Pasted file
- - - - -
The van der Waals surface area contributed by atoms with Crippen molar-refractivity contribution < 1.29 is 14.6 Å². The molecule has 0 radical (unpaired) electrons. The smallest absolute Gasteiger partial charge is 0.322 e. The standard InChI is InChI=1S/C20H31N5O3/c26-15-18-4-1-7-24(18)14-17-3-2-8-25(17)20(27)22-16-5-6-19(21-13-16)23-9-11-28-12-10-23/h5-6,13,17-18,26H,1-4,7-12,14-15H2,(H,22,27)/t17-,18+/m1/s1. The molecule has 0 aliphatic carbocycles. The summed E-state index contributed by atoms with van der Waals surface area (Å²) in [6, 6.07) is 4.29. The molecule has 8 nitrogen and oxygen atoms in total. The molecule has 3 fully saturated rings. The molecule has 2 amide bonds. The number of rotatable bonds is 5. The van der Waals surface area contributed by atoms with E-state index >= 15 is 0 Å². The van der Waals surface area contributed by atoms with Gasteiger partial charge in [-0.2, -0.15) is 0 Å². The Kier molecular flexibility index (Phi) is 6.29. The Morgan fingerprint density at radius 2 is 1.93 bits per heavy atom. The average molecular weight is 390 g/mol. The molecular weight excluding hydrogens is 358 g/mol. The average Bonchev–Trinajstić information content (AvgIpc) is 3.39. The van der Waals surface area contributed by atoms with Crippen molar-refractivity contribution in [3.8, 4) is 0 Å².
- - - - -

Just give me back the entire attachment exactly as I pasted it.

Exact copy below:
The van der Waals surface area contributed by atoms with Crippen molar-refractivity contribution < 1.29 is 14.6 Å². The molecule has 0 radical (unpaired) electrons. The smallest absolute Gasteiger partial charge is 0.322 e. The standard InChI is InChI=1S/C20H31N5O3/c26-15-18-4-1-7-24(18)14-17-3-2-8-25(17)20(27)22-16-5-6-19(21-13-16)23-9-11-28-12-10-23/h5-6,13,17-18,26H,1-4,7-12,14-15H2,(H,22,27)/t17-,18+/m1/s1. The molecule has 0 aliphatic carbocycles. The summed E-state index contributed by atoms with van der Waals surface area (Å²) in [6, 6.07) is 4.29. The molecule has 8 nitrogen and oxygen atoms in total. The molecule has 3 fully saturated rings. The molecule has 2 amide bonds. The number of rotatable bonds is 5. The van der Waals surface area contributed by atoms with E-state index >= 15 is 0 Å². The van der Waals surface area contributed by atoms with Gasteiger partial charge in [-0.2, -0.15) is 0 Å². The Kier molecular flexibility index (Phi) is 6.29. The Morgan fingerprint density at radius 2 is 1.93 bits per heavy atom. The average molecular weight is 390 g/mol. The molecular weight excluding hydrogens is 358 g/mol. The average Bonchev–Trinajstić information content (AvgIpc) is 3.39. The van der Waals surface area contributed by atoms with Crippen molar-refractivity contribution in [3.8, 4) is 0 Å².